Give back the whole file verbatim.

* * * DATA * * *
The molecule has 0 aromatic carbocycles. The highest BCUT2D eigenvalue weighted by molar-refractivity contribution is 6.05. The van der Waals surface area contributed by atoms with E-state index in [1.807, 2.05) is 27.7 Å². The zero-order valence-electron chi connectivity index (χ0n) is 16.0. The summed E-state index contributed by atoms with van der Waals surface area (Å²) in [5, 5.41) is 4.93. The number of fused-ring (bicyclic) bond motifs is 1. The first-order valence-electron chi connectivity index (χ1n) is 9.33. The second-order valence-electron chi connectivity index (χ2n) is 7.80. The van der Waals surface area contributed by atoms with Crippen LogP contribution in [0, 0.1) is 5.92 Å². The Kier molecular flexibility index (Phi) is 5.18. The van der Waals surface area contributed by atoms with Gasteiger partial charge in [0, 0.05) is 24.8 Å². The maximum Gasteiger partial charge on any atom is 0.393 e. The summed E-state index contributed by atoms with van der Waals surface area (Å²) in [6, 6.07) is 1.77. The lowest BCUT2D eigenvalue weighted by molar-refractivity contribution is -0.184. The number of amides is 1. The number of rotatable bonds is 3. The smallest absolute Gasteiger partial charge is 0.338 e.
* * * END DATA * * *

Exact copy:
The molecule has 0 aromatic carbocycles. The highest BCUT2D eigenvalue weighted by molar-refractivity contribution is 6.05. The van der Waals surface area contributed by atoms with E-state index in [1.807, 2.05) is 27.7 Å². The zero-order valence-electron chi connectivity index (χ0n) is 16.0. The summed E-state index contributed by atoms with van der Waals surface area (Å²) in [5, 5.41) is 4.93. The number of fused-ring (bicyclic) bond motifs is 1. The first-order valence-electron chi connectivity index (χ1n) is 9.33. The second-order valence-electron chi connectivity index (χ2n) is 7.80. The van der Waals surface area contributed by atoms with Crippen LogP contribution in [0, 0.1) is 5.92 Å². The Kier molecular flexibility index (Phi) is 5.18. The van der Waals surface area contributed by atoms with Gasteiger partial charge in [0, 0.05) is 24.8 Å². The maximum Gasteiger partial charge on any atom is 0.393 e. The summed E-state index contributed by atoms with van der Waals surface area (Å²) in [6, 6.07) is 1.77. The lowest BCUT2D eigenvalue weighted by molar-refractivity contribution is -0.184. The number of amides is 1. The number of rotatable bonds is 3. The smallest absolute Gasteiger partial charge is 0.338 e.